Reconnecting America today released Are We There Yet? Creating Complete Communities for 21st Century America, an ambitious report that tracks progress in America’s regions toward a vision of complete communities.
On May 29, Reconnecting America President & CEO John Robert Smith gave the morning keynote address at the Tennessee Obesity Task Force gathering in Nashville. Later, he was interviewed and that interview was recorded. Click on the links below to watch the video on each topic.
With this bill Congress had the opportunity to establish a transportation program that would support communities' efforts to become more sustainable and economically resilient. Unfortunately, the conference report missed this opportunity and is in many ways a retreat from these goals. While I am pleased to see that funding for public transit was preserved at current levels, rather than being cut by 30% as was proposed last year, and that some transit-oriented development (TOD) language was included, the bill could have done so much more to provide transportation choices for people in rural, suburban, and urban areas to connect them with jobs, education, healthcare, and opportunity.
Reconnecting America President and CEO John Robert Smith applauded today's award of nearly $600 million in Transportation Investment Generating Economic Recovery (TIGER) II construction and planning grants.
The Center for Transit-Oriented Development (CTOD) has released the "Creating Successful Transit Oriented Districts in Los Angeles: A Citywide Toolkit for Achieving Regional Goals" report, which assesses opportunities to improve land use and transportation linkages in communities surrounding 70 existing and planned transit stations in the City of Los Angeles. The report identifies strategies to help communities around transit stations achieve high transit ridership, increase mixed-income and mixed-use housing opportunities and create sustainable neighborhoods while offering its residents a wealth of travel options.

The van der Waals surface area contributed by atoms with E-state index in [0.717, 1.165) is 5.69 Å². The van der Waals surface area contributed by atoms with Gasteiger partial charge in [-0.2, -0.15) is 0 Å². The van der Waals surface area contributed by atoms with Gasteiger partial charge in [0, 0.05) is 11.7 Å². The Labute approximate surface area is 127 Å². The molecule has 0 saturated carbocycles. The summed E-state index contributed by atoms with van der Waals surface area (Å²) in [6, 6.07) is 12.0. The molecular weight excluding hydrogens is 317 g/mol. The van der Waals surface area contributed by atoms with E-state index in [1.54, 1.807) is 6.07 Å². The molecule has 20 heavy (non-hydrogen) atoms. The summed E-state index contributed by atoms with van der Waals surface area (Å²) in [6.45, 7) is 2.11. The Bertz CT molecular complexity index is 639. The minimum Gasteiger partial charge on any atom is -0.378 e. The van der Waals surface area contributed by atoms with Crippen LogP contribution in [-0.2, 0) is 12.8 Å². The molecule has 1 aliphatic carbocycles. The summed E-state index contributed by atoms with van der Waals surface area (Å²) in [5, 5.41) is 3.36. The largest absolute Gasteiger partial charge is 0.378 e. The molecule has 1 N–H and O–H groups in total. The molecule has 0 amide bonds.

Changing demographics and housing preferences as well as concerns about quality of life are boosting the demand for walkable urbanism and transit-oriented development in the Minneapolis-St. Paul region as elsewhere in the U.S. The Twin Cities’ real estate market must be able to provide for this demand in order to preserve the region’s economic competitiveness, but a recent study by the Brookings Institution found the Twin Cities ranked below average in the number of “regionally significant walkable places.” Brookings found only two such existing places – the downtowns in both Minneapolis and St. Paul.
As the Center for Transit-Oriented Development's report "Capturing the Value of Transit" pointed out, "Americans are increasingly prioritizing the advantages provided by neighborhoods near transit, including economic savings to households, reduced carbon emissions, healthier lifestyles, fewer traffic accidents, and reduced suburban sprawl."
A trio of papers that look into transit ridership and the factors influence the decisions on how to get from here to there have been added to the Best Practices section.
Office Development, Rail Transit, and Commuting Choices
While housing is generally the focus of transit-oriented development discussions, job centers are equally important, according to a paper by Robert Cervero, professor and chair of the Department of City and Regional Planning at the University of California, Berkeley.
"In the end, concentrating housing near rail stops will do little to lure commuters to trains and buses unless the other end of the trip—the workplace—is similarly convenient to and conducive to using transit.," Cervero concludes.
In California, central business district office workers with rail stations nearby are nearly three times more likely to commute by transit than workers in decentralized employment centers. Factors…